In the backdrop of such scenario, we have a Muslim mystic, who is overwhelmed with love of Sri Krishna who wrote profoundly on that divine feeling and emotion.


धूरि भरे अति शोभित श्यामजू तैसी,
बनी सिरसुंदर चोटी।
खलत खात फिरे अंगना पग पैजनी,
बाजति पीरी कछोटी।वा छवि को रसखान विलोकत वरात,
काम कलानिधि कोटी।
काग के भाग बड़े सजनी हरि हाथ सौं,
ले गयो माखन रोटी।

Adorned with a beautiful choti (a hairstyle), baby Krishna plays in the courtyard. He is full of dust and his painjaniya (an ankle-ornament with bells) makes beautiful noise as he runs around. Raskhan is mesmerised by the sight. He envies the lucky crow, who is able to snatch Maakhan-Roti (bread and butter) from the hands of Hari himself.

Raskhan's Khariboli writings are numerous, the five most important being the Sujana Raskhana, the Premavatika,  the Danalila,  the Astayama and a collection of Padas (rhymed couplets). Of these the most well-known is the Premavatika. It consists of fifty-three verses, most of which deal with the nature of Divine Love, using the love between Radha and Krishna as a model. He begins by writing:

प्रेम-अयनि श्रीराधिका, प्रेम-बरन नँदनंद।
प्रेमवाटिका के दोऊ, माली मालिन द्वंद्व।।1।।
प्रेम-प्रेम सब कोउ कहत, प्रेम न जानत कोय।
जो जन जानै प्रेम तो, मरै जगत क्‍यौं रोय।।2।।

And it makes Raskhan the true Sufi who devoted his entire life to the Bhakti of Sri Krishna, without caring for the consequences. During those turbulent times, when it was difficult for the Hindus to practice their religion and culture, a Muslim exhibiting his devotion to a Hindu God was a bold and daring act.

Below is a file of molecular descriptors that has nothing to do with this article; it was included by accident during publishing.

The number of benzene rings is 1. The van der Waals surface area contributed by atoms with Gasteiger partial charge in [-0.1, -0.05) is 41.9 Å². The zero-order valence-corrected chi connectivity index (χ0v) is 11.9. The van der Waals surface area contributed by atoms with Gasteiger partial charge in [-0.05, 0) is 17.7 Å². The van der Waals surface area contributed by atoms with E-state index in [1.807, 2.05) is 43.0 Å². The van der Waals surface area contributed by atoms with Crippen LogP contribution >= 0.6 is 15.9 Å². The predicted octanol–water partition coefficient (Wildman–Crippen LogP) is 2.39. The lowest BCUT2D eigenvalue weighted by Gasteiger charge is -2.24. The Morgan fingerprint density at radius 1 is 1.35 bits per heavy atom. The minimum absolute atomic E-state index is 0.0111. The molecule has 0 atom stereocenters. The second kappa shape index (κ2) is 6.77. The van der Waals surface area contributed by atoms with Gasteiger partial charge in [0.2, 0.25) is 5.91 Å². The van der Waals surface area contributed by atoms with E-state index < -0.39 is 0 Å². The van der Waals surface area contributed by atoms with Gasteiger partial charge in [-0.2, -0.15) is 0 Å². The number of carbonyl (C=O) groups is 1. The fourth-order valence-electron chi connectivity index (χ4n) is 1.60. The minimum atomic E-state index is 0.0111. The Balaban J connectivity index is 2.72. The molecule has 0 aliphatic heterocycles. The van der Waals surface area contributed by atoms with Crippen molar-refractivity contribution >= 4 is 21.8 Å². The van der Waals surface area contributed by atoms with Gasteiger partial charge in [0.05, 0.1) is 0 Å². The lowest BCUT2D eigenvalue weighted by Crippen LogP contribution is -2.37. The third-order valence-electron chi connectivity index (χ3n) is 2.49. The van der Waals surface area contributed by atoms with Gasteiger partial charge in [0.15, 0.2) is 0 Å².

But the irony is that among the Sufi poets/saints in India, his name does not figure. The fact that is noteworthy is that Hindus visit Sufi Darghas without any biases considering them to be the epitome of Hindu–Muslim solidarity but the Muslims don’t feel any inhibition in disowning a remarkable saint-poet because of his leanings towards a Hindu- God.


The reason is that Sufism never disassociated itself from the Sunni Version of Islam and thus, talk about their being liberal and tolerant is a façade. Their poetry, whirling dances and alleged unorthodoxy were merely tools of 'taqiya' (Islamic treachery approved by 'holy' Koran) to deceive their trusting Hindu hosts. “In fact, anti-Hindu agenda was the characteristic of Indian Sufism in the pre-Mughal period. Leaders of various Sufi orders were active in converting Hindus to Islam and were acting as the king makers. Raskhan was exception to all this. His quintessential depiction of love, both in unison and separation left indelible marks on the hearts of the people in Vrindavan who loved him too much. He died in 1628 A.D. His Samadhi is at Mahaban, six miles east of Mathura.


In this way, Raskhan is the greatest poet of Sufism who though did not get much recognition from his Muslim brothers, but is highly revered by Hindus. It is this quality of Raskan which makes him a genuine manifestation of Hindu Muslim brotherhood in India. It is time he is promoted as such.



1. S.A.A. Rizvi, “A History of Sufism in India, Vol. 1 (MunshiramManoharlal, 1978, p. 117)

2. S.A.A. Rizvi, “The Wonder That Was India Vol II (Rupa & Co, 1993, New Delhi)

3. Excerpted from Eaton, R. M. (1993).  The Rise of Islam and the Bengal Frontier, 1204–1760. Berkeley: University of California Press. P. 54.

4. Madan, T.N. (1989). Religion in India. Daedalus, 118 (4), pg 132.